In comments on a post over at Cameron's blog that references some of the writings of Australian-born ethicist Peter Singer, there is a good discussion that ensues on the issue human innocence. While I agree with Cameron the issue of innocence has become central to many discussions concerning abortion, I also agree with Democracy Lover, at least to the extent that the issue is for the most part irrelevant. Innocent people die and are killed all the time. By what measure or rule can we say that a infant, as opposed to a toddler, a teen, or an adult, is of superior moral worth? Singer, for all his faults, at least wrestles with this question. I do not agree with his conclusions, but as Democracy Lover says, at least he deals with the issue.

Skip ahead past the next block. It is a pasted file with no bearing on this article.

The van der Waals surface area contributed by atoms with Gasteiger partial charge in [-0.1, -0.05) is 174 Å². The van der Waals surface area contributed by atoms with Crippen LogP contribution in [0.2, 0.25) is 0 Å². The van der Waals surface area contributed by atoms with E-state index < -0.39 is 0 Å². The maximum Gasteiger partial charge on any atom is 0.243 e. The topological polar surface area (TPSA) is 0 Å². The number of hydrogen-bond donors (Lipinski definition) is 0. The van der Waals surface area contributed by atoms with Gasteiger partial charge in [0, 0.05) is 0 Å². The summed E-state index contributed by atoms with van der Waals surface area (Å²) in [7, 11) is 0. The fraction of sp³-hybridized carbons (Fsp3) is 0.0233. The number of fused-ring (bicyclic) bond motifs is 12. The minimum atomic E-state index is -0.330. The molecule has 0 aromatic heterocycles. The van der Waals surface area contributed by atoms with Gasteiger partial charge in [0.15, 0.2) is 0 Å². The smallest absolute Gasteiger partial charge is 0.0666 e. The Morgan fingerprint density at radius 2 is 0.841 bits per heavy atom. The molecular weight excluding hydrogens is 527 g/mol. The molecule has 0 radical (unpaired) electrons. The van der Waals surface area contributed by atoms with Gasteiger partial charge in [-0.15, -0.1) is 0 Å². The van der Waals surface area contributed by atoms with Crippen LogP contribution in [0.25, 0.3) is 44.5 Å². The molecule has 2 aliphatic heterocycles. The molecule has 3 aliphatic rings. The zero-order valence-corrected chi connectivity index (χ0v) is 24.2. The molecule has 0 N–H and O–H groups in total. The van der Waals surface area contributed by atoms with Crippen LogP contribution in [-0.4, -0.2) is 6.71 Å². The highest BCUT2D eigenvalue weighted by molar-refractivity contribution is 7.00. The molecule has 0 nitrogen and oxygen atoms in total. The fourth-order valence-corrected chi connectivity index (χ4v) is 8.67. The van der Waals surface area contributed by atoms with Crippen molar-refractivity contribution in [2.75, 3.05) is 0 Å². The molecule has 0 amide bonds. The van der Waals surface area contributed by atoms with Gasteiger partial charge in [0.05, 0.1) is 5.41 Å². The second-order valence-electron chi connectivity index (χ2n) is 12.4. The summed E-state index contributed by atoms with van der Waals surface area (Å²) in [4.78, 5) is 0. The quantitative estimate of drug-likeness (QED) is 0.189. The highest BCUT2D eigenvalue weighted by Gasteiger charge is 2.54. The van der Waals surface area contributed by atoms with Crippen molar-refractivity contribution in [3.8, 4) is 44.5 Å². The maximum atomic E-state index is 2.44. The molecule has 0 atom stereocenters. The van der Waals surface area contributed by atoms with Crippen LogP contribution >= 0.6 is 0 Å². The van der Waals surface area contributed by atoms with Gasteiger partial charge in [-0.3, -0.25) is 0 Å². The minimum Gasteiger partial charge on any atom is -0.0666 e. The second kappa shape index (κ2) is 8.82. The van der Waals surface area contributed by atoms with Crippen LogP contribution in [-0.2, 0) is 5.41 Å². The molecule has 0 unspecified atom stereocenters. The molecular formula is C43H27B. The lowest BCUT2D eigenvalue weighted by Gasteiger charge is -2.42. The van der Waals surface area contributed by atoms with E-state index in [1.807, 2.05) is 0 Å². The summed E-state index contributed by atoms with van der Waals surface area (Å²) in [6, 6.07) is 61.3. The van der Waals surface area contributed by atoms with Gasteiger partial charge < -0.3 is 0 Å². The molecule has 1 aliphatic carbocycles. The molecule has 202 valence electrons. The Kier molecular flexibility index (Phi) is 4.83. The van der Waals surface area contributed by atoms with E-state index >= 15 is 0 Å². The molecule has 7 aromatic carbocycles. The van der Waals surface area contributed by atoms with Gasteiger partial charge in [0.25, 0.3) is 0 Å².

I am at a point in my reflections right now that I no longer believe that a word like "innocence" has any meaning or value, because, for the most part, most human beings are a complex mix of naive innocence and compromised morality. Whether we wish to admit it or not, all of us are both morally upright as well as having a vicious streak. The whole issue, it seems to me, when laced with superlatives such as "innocence", becomes more confused, and such terms add far more heat than light.
That is why I agree and disagree with both Cameron and Democracy Lover here.